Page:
Compliance and persistence with bisphosphonate dosing regimens among women with postmenopausal osteoporosis

Joyce A. Cramer, Mayur M. Amonkar, Ansgar Hebborn, Roy D Altman

Research output: Contribution to journalArticle

332 Citations (Scopus)

Abstract

Objective: Poor compliance and persistence with bisphosphonates is a concern in postmenopausal osteoporosis due to its negative impact on fracture risk and healthcare costs as well as quality of life. Reducing oral bisphosphonate dosing frequency is one measure available to increase therapy convenience and practicality, with the hope of improving compliance and persistence. This study compared compliance and persistence with weekly and daily bisphosphonate regimens for postmenopausal osteoporosis. Methods: Administrative claims data (1997-2002) from 30 health plans were used to identify postmenopausal women (> 45 years) with osteoporosis, who had been newly prescribed a once-weekly (QW alendronate 35 mg or 70 mg) or once-daily (QD alendronate 5 mg or 10 mg or risedronate 5 mg) bisphosphonate. QW and QD cohorts were followed for 12 months from initial prescription. Medication possession ratios (MPRs) measured refill compliance during follow-up. Persistence was calculated as the number of days from the initial prescription to a lapse of > 30 days after completion of the previous refill. Results: Data were available for 2741 women (QW, N = 731, QD, N = 2010). QW users had significantly higher medication compliance than QD users (69.2% vs. 57.6% MPR, p <0.0001). QW users persisted with therapy significantly longer than QD users (p <0.0001) and had higher rates of retention on treatment at 12 months than QD users (44.2% QW; 31.7% QD). Dosing frequency was the strongest predictor of time to discontinuation (p <0.0001). Conclusions: Postmenopausal women prescribed a weekly bisphosphonate had significantly better compliance and persistence than those taking more frequent, daily bisphosphonate doses. However, compliance and persistence rates for both regimens were suboptimal, suggesting that less frequent dosing intervals may provide an opportunity to further improve the consistent use of bisphosphonate therapy.

Original languageEnglish (US)
Pages (from-to)1453-1460
Number of pages8
JournalCurrent Medical Research and Opinion
Volume21
Issue number9
DOIs
StatePublished - Sep 2005
Externally publishedYes

Fingerprint

Postmenopausal Osteoporosis
Diphosphonates
Compliance
Alendronate
Prescriptions
Medication Adherence
Therapeutics
Health Care Costs
Osteoporosis
Quality of Life
Health

Keywords

  • Bisphosphonates
  • Compliance
  • Persistence
  • Postmenopausal osteoporosis

ASJC Scopus subject areas

  • Medicine(all)

Cite this

Compliance and persistence with bisphosphonate dosing regimens among women with postmenopausal osteoporosis. / Cramer, Joyce A.; Amonkar, Mayur M.; Hebborn, Ansgar; Altman, Roy D.

In: Current Medical Research and Opinion, Vol. 21, No. 9, 09.2005, p. 1453-1460.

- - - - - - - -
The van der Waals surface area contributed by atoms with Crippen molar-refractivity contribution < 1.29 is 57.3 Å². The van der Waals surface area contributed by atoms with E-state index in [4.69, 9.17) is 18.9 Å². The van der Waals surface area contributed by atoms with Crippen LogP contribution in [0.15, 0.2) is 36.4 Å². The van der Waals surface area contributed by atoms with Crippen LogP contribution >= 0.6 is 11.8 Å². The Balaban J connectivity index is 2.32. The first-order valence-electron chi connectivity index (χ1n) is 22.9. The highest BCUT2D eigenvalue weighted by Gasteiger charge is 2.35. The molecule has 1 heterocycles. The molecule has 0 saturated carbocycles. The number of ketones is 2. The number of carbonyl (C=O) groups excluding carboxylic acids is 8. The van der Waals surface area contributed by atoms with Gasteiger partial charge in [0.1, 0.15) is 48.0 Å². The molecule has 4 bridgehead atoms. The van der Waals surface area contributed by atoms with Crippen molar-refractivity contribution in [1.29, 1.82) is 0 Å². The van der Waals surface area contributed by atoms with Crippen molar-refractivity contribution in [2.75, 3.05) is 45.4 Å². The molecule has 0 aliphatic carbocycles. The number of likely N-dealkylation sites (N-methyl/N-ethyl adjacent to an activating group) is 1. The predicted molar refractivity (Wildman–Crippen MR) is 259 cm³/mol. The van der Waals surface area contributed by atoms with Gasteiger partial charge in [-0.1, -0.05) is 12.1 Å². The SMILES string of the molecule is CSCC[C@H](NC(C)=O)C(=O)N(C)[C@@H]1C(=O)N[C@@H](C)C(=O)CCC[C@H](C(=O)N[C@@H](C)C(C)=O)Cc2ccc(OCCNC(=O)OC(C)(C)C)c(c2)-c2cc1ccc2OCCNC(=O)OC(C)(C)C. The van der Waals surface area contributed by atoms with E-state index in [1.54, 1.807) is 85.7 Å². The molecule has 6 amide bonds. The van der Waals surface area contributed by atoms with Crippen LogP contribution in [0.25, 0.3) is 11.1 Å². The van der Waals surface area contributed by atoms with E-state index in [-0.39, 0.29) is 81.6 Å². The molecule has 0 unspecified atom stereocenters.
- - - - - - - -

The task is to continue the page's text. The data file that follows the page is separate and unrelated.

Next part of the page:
Research output: Contribution to journalArticle

Cramer, Joyce A. ; Amonkar, Mayur M. ; Hebborn, Ansgar ; Altman, Roy D. / Compliance and persistence with bisphosphonate dosing regimens among women with postmenopausal osteoporosis. In: Current Medical Research and Opinion. 2005 ; Vol. 21, No. 9. pp. 1453-1460.
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AB - Objective: Poor compliance and persistence with bisphosphonates is a concern in postmenopausal osteoporosis due to its negative impact on fracture risk and healthcare costs as well as quality of life. Reducing oral bisphosphonate dosing frequency is one measure available to increase therapy convenience and practicality, with the hope of improving compliance and persistence. This study compared compliance and persistence with weekly and daily bisphosphonate regimens for postmenopausal osteoporosis. Methods: Administrative claims data (1997-2002) from 30 health plans were used to identify postmenopausal women (> 45 years) with osteoporosis, who had been newly prescribed a once-weekly (QW alendronate 35 mg or 70 mg) or once-daily (QD alendronate 5 mg or 10 mg or risedronate 5 mg) bisphosphonate. QW and QD cohorts were followed for 12 months from initial prescription. Medication possession ratios (MPRs) measured refill compliance during follow-up. Persistence was calculated as the number of days from the initial prescription to a lapse of > 30 days after completion of the previous refill. Results: Data were available for 2741 women (QW, N = 731, QD, N = 2010). QW users had significantly higher medication compliance than QD users (69.2% vs. 57.6% MPR, p <0.0001). QW users persisted with therapy significantly longer than QD users (p <0.0001) and had higher rates of retention on treatment at 12 months than QD users (44.2% QW; 31.7% QD). Dosing frequency was the strongest predictor of time to discontinuation (p <0.0001). Conclusions: Postmenopausal women prescribed a weekly bisphosphonate had significantly better compliance and persistence than those taking more frequent, daily bisphosphonate doses. However, compliance and persistence rates for both regimens were suboptimal, suggesting that less frequent dosing intervals may provide an opportunity to further improve the consistent use of bisphosphonate therapy.

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